pressed by Veterans country wide. 

Respectfully submitted, 

CARL W. BERGMAN, 
CLYDE J. HORNE, 
THERON A. LOWDEN, 
LESLIE F. PARKE, 
LOUIS C. SCHWAAB. 

36 



Voted : That this report be accepted as a report of process. 

Article 4. To see what sums of money the Tov/n will vote 
to raise and appropriate to defray the necessary expenses 
of the several departments of the Town and determine how 
the same shall be raised. 

Voted : That the following sums of money be appropriated 
for the several purposes hereinafter designated and that the 
same be expended only for those pui^Doses under the direction 
of the respective boards, committees, or officers of the town 
as follows, and that the total money shall be made available 
by a transfer of $54,000 from the Surplus Revenue Account 
and the remainder to be raised in the 1956 Tax Levy. 

General Government 

1 Moderator $75.00 

2 Finance Committee Expense 50.00 

3 Selectmen's Dept. — Salaries and 

Wages 4,678.00 

4 Expenses 300.00 

5 Town Accountant — Wages 1,300.00 

6 Expenses 200.00 

7 Town Treasurer — Salary and 

Wages 1,300.00 

8 Expenses 400.00 

9 Town Collector — Salaries and 

Wages 2,000.00 

9A Clerk, Wages 500.00 

10 Expenses 700.00 

11 Assessors' Salaries and Wages .. 4,500.00 

12 Expenses 400.00 

13 Town Clerk, Salary and Fees 1,100.00 

14 Expenses 350.00 

15 Elections and Registrations 

Salaries and Wages 2,490.00 

16 Expenses 900.00 

17 Total General Government $21,243.00 

Buildings and Grounds 

18 Buildings and Grounds Salaries 

and Wages $3,150.00 

19 Expenses 4,450.00 

20 Total Buildings and Grounds $7,600.00 

37 



Protection of Persons and Property 

21 Police, Salaries and Wages $20,920.00 

21A Clerk Hire, Wages 1,300.00 

22 Expenses — including Cruiser 

operation and Uniforms 4,425.00 

23 Fire Department — Salaries and 

Wages 8,775.00 

24 Expenses 9,120.00 

25 Fire Alarm System, Salaries and 

Wages 4,760.00 

26 Expenses 230.00 

27 Fire Hydrant Rental 10,650.00 

28 Sealer of Weights and Measures 

Salaries and Wages 250.00 

29 Expenses 50.00 

30 Moth Department Chapter 660 

Salaries and Wages 1,000.00 

31 Expenses 1,000.00 

32 Dutch Elm Disease Control Chap- 

ter 761 1,200.00 

33 Town Forests, Maintenance 100.00 

34 Shade Tree Replacement 250.00 

35 Tree Warden, Salary and Wages 2,000.00 

36 Expenses 1,200.00 

37 Wire Inspector, Salary and Travel 750.00 

38 Expenses 100.00 

39 Dog Officer 350.00 

40 Total Protection $68,430.00 

Health and Sanitation 

41 Board of Health, Salaries and 

Wages $50.00 

42 Expenses 950.00 

43 Secretary, Salary 2,385.00 

44 Town and School Nurse, Salary 3,120.00 

45 Expenses 960.00 

46 Assistant Nurse, Salary 960.00 

47 Board of Health Agent and As- 

sistant Agent, Salaries and 

Wages 1,885.00 

48 Expenses 665.00 

49 Inspector, Milk and Food 150.00 

50 Custodian Town Dump, Salaries 3,760.00 

51 Expenses 800.00 

38 



52 State Sanitorium 700.00 

53 Medical Supplies 150.00 

54 School Clinic 2,900.00 

55 Garbage Collection 7,900.00 

56 Inspector of Animals 150.00 

57 Expenses 25.00 

58 Plumbing Inspector 1,000.00 



59 Total Health and Sanitation $28,510.00 



Highways 

60 Village Highways $5,500.00 

61 Chapter 81 Highways 8,550.00 

62 Chapter 90 Highways 2,000.00 

63 Snow Removal 15,000.00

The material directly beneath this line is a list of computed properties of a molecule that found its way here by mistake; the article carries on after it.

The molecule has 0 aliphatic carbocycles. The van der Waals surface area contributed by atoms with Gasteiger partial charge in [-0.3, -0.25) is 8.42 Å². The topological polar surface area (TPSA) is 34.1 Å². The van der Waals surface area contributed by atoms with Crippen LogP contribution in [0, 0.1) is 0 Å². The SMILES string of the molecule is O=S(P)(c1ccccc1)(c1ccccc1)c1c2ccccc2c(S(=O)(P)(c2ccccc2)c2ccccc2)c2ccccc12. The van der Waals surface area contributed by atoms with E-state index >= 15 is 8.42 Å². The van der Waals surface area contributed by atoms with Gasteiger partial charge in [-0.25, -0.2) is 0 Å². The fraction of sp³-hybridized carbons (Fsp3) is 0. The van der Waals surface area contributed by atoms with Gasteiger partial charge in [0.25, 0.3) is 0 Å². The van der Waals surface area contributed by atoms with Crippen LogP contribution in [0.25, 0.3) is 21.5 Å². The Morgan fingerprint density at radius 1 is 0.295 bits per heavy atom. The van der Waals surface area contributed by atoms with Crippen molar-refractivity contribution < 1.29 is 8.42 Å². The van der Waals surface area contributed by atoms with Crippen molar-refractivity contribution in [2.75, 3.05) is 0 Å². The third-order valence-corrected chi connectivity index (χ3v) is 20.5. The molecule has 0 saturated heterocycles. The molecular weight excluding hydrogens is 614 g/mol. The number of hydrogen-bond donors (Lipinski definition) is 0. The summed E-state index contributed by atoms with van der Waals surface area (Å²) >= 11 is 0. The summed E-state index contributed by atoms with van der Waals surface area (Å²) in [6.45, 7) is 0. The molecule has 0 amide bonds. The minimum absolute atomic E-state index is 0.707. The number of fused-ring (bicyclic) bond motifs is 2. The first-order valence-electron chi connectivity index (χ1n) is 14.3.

64 Traffic Signs — Lines 500.00 

65 Highway Vacations 925.00 

66 Street Lighting 7,000.00 



67 Total Highways $39,475.00 



Charities 

68 Welfare District Administration 

and Welfare Board Salaries $2,275.00 

69 General Relief and Disability As- 

sistance 5,000.00 

70 Old Age Assistance 41,000.00 

71 Aid to Dependent Children 5,500.00 

72 Total Charities $53,775.00 



Veterans' Aid 

73 Veterans' Benefits, Salary and 

Wages $200.00 

74 Expenses 250.00 

75 Veterans' Benefits Expenditures 8,000.00 

76 Veterans' Services, Salary and 

Wages 800.00 

77 Expenses 25.00 



78 Total Veterans' Aid $9,275.00 

39 



Education 

79 Instruction, Local $156,760.00 

80 Regional 42,531.33 

81 Textbooks and Supplies, Local .... 6,775.00 

82 Regional 5,298.96 

83 Plant Operation, Local 28,450.00 

84 Regional 11,186.40 

85 Blanchard Auditorium 12,620.00 

86 Maintenance, Local 2,350.00 

87 Regional 398.25 

88 Auxiliary Agencies, Local 16,775.00 

89 Regional 5,354.26 

90 General Control, Local 9,235.00 

91 Regional 4,183.41 

92 Outlay, Local 2,400.00 

93 Regional 88.50 

94 Contingency Fund, Local 700.00 

95 Regional 132.75 

96 Total Education $305,238.86 

Libraries 

97 Libraries, Salaries and Wages .... $3,700.00 

98 Expenses 1,100.00 

99 Books 660.00 

100 Total Libraries $5,460.00 

Recreation 

101 Playgrounds, both fields $1,500.00 

102 Expenses 150.00 

103 Total Recreation $1,650.00 

Cemeteries 

104 Cemeteries, Salaries and Wages $11,200.00 

105 Expenses 2,500.00 

106 Total Cemeteries $13,700.00 

Planning Board 

107 Planning Board, Expenses $650.00 

108 Service Fees 1,150.00 

109 Total Planning Board $1,800.00 

40 



other Classified Expenses 

110 Town Reports $2,222.57 

111 Workmen's Compensation 2,000.00 

112 Surety Bonds 675.00 

113 Legal Services, Board of Select- 

men 500.00 

114 Fire Insurance, Town Buildings 1,100.00 

115 Memorial Day 600.00 

116 Pension Fund 3,792.00 

117 Pension Fund Expense 205.50 

118 Military Service Fund 19.32 

119 Board of Appeals, Expenses 50.00 

120 Miscellaneous 1,500.00 



121 Total Other Classified Expenses $12,664.39 

Amortization and Interest Requirements 

for the Bonded Indebtedness of the Town 
and the Regional School District 

122 Elementary and High School 

Maturing Debt $16,000.00 

123 Interest 4,930.00 

124 Blanchard Auditorium Maturing 

Debt 20,000.00 

125 Interest 1,200.00 

126 Regional School Maturing Debt 24,700.00 

127 Interest 33,345.00